All of the hens have a name! We want to give each hen an identity as they’re all individual characters with their own personality and we tend to use names of plants or seasonal nature-inspired names for the girls. Our first group of re-homed hens that we got after Christmas were named Angel, Belle and Holly and our recent flock of 7 hens have autumn names – Acorn, Apple, Aster, Chestnut, Clove, Maple and Sienna.
We also give a name to the different groups of hens that we adopt, to recognise and honour a particular hen that we may have lost recently, or has a special place in our hearts.
We started off by using a coloured leg ring on their right leg to identify each hen but soon ran out of colours! We now have a system of two rings – the left leg ring is their flock colour and their right leg ring is their individual colour.
Today we welcome The Butternuts to the flock. Two hens that came from our BHWT re-homing today – Patty Pan with a small prolapse and Bonbon that has a limp. Bboth will be in our ‘hospital’ area for a while as they recover but they both have good demeanour and are enjoying the food on
Today we welcomed the latest group of hens to our flock – The Hollys. We were contacted by an adopter who collected hens from the BHWT re-homing in September and for various reasons, couldn’t keep the hens. We said we’d help and the 4 girls were dropped off today. The previous owners had problems with
Today we welcomed the latest group of hens to our flock – The Ivys. Named in honour of Ivy, who we lost recently, these five little ladies will spend a week or so indoors before moving outside to begin their integration with the flock. There are a few with ascites (an accumulation of fluid in
We recently marked the 100th hen that we welcomed through our gates, and 10 of those hens that we’ve had were hybrid ‘point of lay’ or pure breed. Now though, sooner than we thought, we’ve reached our 100th adopted hen, a milestone we’ve very proud of as these are 100 hens saved from slaughter and
Today we welcomed ‘The Fleurs’ to our flock, a group of 6 hens that were re-homed by the British Hen Welfare Trust – at our house! These six hens are here for one reason only – Fleur. Fleur was an ex-caged hen whose story we followed a couple of months ago and were so moved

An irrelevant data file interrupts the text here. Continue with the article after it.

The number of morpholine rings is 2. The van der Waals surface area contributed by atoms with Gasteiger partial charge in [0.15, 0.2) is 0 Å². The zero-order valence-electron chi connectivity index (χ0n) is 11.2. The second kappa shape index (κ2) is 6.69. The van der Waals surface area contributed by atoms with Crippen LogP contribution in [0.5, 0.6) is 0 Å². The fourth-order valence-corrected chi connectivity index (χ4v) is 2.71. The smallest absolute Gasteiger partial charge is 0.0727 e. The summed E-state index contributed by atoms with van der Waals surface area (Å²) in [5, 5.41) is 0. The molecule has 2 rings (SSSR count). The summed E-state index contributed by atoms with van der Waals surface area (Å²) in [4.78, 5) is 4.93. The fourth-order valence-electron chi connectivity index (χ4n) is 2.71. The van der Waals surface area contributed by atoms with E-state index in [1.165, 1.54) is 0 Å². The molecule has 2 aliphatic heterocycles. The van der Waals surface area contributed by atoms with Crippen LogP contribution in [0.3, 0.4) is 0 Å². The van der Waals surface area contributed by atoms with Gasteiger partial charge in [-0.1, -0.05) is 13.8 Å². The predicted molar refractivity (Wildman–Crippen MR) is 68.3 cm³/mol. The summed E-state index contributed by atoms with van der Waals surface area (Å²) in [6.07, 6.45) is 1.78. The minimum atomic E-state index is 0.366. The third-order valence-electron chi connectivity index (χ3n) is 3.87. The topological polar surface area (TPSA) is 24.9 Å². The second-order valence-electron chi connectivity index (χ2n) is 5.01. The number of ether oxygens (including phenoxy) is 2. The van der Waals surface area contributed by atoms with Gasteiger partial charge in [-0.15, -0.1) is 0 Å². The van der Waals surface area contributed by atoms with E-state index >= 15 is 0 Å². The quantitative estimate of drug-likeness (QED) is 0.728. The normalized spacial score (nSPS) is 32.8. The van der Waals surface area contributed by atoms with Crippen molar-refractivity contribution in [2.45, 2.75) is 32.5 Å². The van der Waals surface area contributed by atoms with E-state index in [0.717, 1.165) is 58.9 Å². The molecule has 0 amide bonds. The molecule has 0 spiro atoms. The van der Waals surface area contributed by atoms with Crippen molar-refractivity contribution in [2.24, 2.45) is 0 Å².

The Marys are settling in well and today had further health check, weight taken, a pedicure, a ‘Mary’ name and associated legwear and a wander outside in their new world – they didn’t think much of the temperature though! Introducing Berry, Eileen, Jane, Nightingale, Poppins and Shelley!
We brought back our latest group of hens today, The Marys, named in honour of Mary who passed away a few weeks ago. These 6 hens are all poorly – 5 have prolapses and 1 has a problem with one eye that is swollen and permanently shut – so they’ll stay in the hospital area
At the BHWT re-homing today unfortunately there were 3 hens with prolapses that we took to one side and treated – by cleaning the hen and then Sarah with a medical glove on and Sudocrem on her finger, carefully pushed things back to where they should be. We put these hens in our crate by
Today was another BHWT rehoming at Overton but unfortunately due to a family commitment, we couldn’t help, but luckily though there were enough volunteers to help see the girls off to their new homes. We’d said that we could take any poorly or spare hens but didn’t expect to get a call. At 3:30pm the
The Hazels have been with us for 3 weeks now and overall we’re really pleased with how the injured hens are progressing. We’ve set up a large run for them in the barn with a perch, cardboard boxes for amusement, sleeping and laying, and there are plenty of food and water stations for them to
Today was spent properly assessing and settling in the Hazels in their new accommodation, and of course giving them all a name! Honeysuckle (orange leg ring) appears fine and we’ve put her in a temporary run with Marigold (yellow leg ring) and Rose (red leg ring), who also appear to be okay. Jasmine (white leg
There were a few hens at the BHWT re-homing today that were a little poorly and needed a bit of TLC – so they came home with us! When unloading the hens from the crates into the marquee we noticed one had a broken wing, and we volunteered to take that hen back with us.
All the girls now have names and unique colourful jewellery! We left it until now so that we could try and match personalities to names, and even in the few days we’ve had this group, their individual characteristics are starting to emerge. We had a list of 10 names that we decided on prior to
We arrived home about 6:30pm with our 12 hens in the car, 12 hens that we decided would be named ‘The Laurels’, after Laurel, who we lost last November. Without intending to, we’ve started to give the group of hens we re-home a name, as well as the individual hen herself, and this is something